The thirteenth, fourteenth and fifteenth centuries, spanned by what we term the Gothic period, saw a revolution in the social and economic life of Europe. As princes created fixed capitals for themselves instead of the earlier uncomfortable peripatetic courts, so the earlier agricultural system gave way before a more modern money economy. The movements brought great changes in their train and were to have a profound effect upon the arts. For the first, the building of castles, palaces and town residences not only gave a new importance to the visual effect of surroundings but also to the ideas of comfort and luxury.
The court of Burgundy led the way and life came to be dominated by intricate ceremonial inherited in part from antiquity, Byzantium and the orient, and elaborated into an obligatory etiquette destined to reach its most exaggerated expression in baroque Spain. At the end of the period this court culture flowered into what was an almost decadent magnificence. Gothic sculpture, like Gothic architecture, originated in France, and it, too, spread rapidly throughout Europe, varying in each country (Frankl 21).
Gothic art had become common to all of Europe, and its national variants did not develop in isolation, although they always remained distinct within the framework of the style. There was a good deal of practical exchange, and German holy images were ordered from and sent to Italy, French ivory caskets and small altars were exported to England and Germany and English alabasters were exported throughout Europe (Frankl 25). In its transition from the Romanesque, Gothic architecture was characterized by an open stone framework supporting a stone vaulting (Frankl 3).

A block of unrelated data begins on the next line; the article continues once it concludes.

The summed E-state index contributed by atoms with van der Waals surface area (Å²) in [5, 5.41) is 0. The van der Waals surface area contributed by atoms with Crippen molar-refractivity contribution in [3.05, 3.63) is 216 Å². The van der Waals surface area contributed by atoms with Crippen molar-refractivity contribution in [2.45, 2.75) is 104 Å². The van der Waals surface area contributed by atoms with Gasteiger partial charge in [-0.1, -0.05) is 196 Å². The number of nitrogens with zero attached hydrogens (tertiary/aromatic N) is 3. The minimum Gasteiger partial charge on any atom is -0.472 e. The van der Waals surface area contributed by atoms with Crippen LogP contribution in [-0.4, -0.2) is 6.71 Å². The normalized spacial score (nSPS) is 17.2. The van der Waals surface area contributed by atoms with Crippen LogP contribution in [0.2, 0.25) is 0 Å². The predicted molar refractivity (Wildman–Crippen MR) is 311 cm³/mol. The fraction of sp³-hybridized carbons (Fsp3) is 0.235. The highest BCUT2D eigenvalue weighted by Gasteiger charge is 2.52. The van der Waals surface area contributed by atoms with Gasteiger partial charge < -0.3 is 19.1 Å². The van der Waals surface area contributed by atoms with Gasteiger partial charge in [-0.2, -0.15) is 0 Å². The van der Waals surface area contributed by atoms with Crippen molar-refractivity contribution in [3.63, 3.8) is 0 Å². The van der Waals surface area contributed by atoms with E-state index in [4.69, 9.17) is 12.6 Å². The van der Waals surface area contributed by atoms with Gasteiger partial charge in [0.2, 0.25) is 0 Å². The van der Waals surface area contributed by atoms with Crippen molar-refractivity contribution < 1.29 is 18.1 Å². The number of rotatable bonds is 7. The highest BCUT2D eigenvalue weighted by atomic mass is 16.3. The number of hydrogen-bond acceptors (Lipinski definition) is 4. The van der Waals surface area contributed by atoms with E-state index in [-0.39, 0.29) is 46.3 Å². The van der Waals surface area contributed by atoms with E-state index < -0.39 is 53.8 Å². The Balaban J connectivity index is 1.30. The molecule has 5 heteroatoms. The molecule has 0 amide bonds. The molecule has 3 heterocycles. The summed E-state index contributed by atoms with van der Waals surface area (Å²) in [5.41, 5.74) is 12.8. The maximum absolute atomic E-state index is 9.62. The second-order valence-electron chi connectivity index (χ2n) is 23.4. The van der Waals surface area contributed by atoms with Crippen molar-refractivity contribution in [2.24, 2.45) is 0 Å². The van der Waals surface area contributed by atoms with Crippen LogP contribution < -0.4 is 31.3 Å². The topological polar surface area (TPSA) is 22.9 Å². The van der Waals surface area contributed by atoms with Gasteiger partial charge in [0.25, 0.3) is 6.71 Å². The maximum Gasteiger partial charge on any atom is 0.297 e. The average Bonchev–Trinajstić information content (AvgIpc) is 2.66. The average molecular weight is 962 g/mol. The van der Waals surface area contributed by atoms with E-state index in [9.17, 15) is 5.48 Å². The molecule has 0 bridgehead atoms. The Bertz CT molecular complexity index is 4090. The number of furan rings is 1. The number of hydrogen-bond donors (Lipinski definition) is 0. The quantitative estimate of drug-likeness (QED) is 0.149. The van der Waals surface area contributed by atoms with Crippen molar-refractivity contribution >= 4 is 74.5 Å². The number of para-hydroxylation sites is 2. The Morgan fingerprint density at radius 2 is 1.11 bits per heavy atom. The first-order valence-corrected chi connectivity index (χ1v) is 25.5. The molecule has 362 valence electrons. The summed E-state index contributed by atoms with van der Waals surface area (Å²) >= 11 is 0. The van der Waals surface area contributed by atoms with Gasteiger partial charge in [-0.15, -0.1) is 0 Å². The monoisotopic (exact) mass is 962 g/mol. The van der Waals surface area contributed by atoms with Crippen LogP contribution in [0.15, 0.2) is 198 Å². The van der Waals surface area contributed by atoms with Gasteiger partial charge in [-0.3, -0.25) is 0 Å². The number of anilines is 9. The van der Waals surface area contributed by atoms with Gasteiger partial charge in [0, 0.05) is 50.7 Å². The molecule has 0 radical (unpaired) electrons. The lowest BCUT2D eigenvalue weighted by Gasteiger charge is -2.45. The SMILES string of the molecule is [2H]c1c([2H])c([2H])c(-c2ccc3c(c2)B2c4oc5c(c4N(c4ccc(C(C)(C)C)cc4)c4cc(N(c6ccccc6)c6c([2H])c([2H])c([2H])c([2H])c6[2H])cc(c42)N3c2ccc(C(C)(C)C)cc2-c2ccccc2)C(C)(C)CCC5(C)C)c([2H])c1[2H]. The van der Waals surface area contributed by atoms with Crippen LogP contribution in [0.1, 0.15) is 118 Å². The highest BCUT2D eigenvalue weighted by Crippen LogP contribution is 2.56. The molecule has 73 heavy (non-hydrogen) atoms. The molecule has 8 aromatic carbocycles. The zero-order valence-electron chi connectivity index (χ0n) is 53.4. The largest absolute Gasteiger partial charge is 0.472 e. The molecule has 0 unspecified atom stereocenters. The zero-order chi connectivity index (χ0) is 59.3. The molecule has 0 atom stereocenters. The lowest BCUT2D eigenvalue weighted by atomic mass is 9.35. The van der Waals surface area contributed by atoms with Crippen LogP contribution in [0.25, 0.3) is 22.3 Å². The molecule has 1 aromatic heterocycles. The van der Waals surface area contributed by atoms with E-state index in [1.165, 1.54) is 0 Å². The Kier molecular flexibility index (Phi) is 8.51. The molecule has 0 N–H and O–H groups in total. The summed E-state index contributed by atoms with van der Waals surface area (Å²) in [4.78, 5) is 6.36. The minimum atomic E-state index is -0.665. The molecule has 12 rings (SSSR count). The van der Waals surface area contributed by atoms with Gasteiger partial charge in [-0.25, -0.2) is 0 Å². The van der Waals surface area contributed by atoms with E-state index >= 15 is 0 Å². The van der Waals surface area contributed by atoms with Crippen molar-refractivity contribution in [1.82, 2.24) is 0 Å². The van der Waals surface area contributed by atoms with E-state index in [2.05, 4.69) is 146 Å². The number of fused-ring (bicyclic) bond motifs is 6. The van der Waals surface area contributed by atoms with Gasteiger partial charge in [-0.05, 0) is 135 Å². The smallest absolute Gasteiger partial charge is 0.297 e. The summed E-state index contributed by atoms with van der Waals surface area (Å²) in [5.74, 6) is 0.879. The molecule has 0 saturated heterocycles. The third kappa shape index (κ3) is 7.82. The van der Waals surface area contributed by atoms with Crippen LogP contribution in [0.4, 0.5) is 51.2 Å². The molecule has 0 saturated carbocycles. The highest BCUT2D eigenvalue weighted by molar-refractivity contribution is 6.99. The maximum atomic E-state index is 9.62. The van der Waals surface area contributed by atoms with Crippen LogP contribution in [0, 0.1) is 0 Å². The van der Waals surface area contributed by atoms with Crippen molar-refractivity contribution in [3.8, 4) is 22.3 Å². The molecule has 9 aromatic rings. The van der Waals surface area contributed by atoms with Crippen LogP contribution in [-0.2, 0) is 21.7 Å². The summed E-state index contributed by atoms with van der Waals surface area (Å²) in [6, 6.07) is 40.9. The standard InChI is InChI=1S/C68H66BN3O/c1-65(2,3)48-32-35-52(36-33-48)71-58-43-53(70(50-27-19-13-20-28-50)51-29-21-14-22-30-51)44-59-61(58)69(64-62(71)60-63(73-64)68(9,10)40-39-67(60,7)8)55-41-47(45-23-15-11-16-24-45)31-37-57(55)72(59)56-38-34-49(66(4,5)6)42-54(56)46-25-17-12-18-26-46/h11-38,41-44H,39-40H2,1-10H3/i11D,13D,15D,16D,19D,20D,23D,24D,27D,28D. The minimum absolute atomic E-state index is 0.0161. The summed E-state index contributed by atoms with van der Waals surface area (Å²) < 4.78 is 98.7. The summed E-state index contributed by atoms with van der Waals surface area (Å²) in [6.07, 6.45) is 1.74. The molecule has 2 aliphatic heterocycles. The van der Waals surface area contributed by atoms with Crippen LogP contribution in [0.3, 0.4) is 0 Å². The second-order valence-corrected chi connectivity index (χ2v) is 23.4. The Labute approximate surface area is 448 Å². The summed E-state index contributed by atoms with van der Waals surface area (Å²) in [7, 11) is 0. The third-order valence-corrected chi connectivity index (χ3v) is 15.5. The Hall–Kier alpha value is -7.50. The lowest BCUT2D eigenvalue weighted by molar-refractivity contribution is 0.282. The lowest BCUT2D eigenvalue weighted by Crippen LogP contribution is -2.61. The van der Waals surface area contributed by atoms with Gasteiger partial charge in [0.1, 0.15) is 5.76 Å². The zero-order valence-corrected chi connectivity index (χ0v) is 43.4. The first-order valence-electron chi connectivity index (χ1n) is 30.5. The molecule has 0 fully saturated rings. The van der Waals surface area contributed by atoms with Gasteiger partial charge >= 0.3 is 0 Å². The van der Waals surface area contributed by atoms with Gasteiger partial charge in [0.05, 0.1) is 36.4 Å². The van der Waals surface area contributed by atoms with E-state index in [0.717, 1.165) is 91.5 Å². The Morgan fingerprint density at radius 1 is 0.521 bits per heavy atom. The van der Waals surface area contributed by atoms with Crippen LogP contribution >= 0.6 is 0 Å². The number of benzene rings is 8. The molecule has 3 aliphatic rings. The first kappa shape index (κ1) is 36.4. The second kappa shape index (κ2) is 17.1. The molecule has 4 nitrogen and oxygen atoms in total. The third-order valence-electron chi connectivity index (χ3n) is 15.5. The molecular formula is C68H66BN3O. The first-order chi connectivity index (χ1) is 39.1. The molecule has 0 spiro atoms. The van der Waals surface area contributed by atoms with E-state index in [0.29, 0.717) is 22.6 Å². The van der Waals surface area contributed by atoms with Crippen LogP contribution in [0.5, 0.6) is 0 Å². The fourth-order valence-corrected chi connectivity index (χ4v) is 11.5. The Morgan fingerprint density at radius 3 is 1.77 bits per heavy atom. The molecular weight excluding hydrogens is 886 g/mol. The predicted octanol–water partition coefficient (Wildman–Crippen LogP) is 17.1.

As this development reached its peak, painting and sculpture were almost completely subjected to architecture, though all three arts were ultimately to gain. It was inevitable that large-scale mural painting should give way as the walls of Gothic churches were increasingly devoted to ever-larger windows. However, these new transparent walls of glass were quickly claimed by the painters and at the very moment when they were most dependent upon the good will of the architect, they achieved their greatest triumphs; for this new painting with colour and light on enormous areas of glass amounted to the conquest of a new artistic field.
Glass painting, from being a pleasant accessory of the old order of architecture, had gradually become an indispensable feature of Gothic interior decoration. Its greatest successes were achieved, as were those of the Gothic style as a whole, primarily north of the Alps, and its decline accompanied that of the style as a whole (West 104-05). In appropriating sculpture, Gothic cathedral architecture presented it with such gigantic new problems that it was taxed almost beyond its strength.
The figures that had previously been sparingly applied to doorways and towers multiplied and became immense crowds nestling in groups round doorways and towers. As a result of this dependence on architecture, more sculpture was commissioned in the Gothic period than at any other time between antiquity and the baroque era; indeed the sculptor has probably never been so much in demand as he was then (West 137-39).
At the end of the Gothic period, when architecture tired, when cathedrals, started at the peak of the period, remained unfinished despite increasingly extended building periods; when towers, planned on a gigantic scale, were left incomplete; when niches on pillars and portals still remained empty, sculpture was still strong enough to leave the sinking ship, alert enough to recapture part of its former territory. It was altar-decoration which gave new life to the dying art of monumental sculpture.
Here sculptors and wood carvers gradually developed the simplicity of the early retable into an architectural structure worthy to carry their figures. The Gothic winged altar grew from the mensa, until, high under the distant vaulting, multitudinous groups of figures were gathered into its forest-like branches, both over centrepiece and over wings. At the close of the Gothic period a true Kleinplastik developed-Kleinplastik is an untranslatable word which applies to small, delicate carvings, sometimes only a few inches high, which were later to become the passion of the lay collector with his delight in elaborate material and craftsmanship.